With galanthophiles staring intently at the ground at present, there is more than enough white around the garden. So a brilliant burst of yellow at soil level is more than welcome.
Winter aconites, or Eranthis hyemalis to give them their botanic name, grow from small tubers, usually planted in the autumn. Some gardeners complain they are difficult to get established, but that may be because the tubers they bought have dried out and will not grow. Buying them ‘in the green’ just as they finish flowering may offer a better chance. According to the RHS, it doesn’t even matter if the tubers are planted upside down, they will still grow; if I am unsure which way up to plant a bulb or tuber, I plant it on its side as the shoot will always grow upwards and the roots down.
Originating from damp woodland and shady places in Eurasia, winter aconites are perfect for naturalising under deciduous shrubs and trees in a soil rich in humus that doesn’t dry out in summer. Although they tolerate part shade, a position in full sun in early spring ensures a bright display on sunny days as the yellow goblet-shaped flowers open fully over their ruff of green foliage.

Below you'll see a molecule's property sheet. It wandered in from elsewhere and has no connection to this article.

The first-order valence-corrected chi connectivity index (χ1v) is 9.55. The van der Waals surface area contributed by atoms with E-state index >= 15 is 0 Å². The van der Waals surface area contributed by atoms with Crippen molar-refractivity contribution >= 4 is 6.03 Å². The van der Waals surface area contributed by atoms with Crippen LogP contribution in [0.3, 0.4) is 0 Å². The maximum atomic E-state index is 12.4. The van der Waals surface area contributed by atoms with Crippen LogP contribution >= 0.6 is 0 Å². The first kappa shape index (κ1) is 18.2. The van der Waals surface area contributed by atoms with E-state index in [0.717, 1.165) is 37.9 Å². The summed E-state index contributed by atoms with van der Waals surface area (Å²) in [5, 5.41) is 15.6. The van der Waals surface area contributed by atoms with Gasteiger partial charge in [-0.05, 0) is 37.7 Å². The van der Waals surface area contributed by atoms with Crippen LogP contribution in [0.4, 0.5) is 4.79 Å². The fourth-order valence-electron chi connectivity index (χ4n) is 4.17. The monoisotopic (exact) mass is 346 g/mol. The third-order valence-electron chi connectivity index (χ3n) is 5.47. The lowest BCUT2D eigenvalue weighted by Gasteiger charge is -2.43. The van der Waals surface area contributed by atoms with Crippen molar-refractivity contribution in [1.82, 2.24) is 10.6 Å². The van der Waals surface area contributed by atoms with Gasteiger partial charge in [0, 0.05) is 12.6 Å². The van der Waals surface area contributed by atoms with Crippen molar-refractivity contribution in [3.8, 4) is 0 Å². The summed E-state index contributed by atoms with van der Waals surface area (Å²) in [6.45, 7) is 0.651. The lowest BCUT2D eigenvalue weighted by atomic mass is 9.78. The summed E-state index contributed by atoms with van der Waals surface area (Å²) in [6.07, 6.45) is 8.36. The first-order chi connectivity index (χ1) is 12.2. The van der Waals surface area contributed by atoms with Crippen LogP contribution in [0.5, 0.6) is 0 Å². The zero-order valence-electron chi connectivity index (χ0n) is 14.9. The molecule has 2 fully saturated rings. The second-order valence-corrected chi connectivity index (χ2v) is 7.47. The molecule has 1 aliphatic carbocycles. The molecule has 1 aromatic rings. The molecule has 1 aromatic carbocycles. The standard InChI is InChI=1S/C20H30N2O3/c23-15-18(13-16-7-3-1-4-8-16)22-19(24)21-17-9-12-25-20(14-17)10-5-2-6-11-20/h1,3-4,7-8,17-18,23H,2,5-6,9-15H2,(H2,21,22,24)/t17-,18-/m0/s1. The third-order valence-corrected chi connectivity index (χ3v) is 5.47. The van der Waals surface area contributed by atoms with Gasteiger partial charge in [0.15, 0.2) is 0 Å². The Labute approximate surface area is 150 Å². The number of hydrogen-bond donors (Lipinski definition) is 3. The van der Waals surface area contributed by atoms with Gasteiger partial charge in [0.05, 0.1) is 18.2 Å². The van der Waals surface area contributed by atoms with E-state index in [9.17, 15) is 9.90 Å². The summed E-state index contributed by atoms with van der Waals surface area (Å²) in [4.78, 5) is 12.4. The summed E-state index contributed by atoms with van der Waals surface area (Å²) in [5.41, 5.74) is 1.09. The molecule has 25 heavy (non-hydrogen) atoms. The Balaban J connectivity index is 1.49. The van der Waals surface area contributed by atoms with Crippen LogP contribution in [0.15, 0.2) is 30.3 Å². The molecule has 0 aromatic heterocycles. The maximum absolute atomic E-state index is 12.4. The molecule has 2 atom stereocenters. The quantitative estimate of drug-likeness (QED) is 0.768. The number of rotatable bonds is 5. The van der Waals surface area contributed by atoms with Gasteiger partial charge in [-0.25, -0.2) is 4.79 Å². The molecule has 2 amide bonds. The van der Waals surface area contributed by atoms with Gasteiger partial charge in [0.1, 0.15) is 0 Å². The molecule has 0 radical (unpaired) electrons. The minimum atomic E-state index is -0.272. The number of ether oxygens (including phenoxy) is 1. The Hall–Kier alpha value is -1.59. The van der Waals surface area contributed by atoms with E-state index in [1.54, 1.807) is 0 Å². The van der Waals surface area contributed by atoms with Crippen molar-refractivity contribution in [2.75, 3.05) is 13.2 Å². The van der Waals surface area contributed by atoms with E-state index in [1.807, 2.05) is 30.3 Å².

As with all bulbs, let the foliage die down after flowering to feed the bulbs for the following year. They will then soon bulk up into sizable clumps and self sow, so excess plants can be moved around to other parts of the garden to start new colonies.
For several years, I grew the paler Eranthis ‘Schwefelganz’ with the standard ones but was disappointed with the result as the pure yellow ones made this one look muddy.
Eranthis x tubergenii ‘Guinea Gold’ is a hybrid between two eranthis species, and has larger flowers over bronze-tinted foliage. Again, it is probably advisable not to mix the two.
With sunshine often in short supply in January and February, winter aconites can be relied on to brighten the gloomiest days.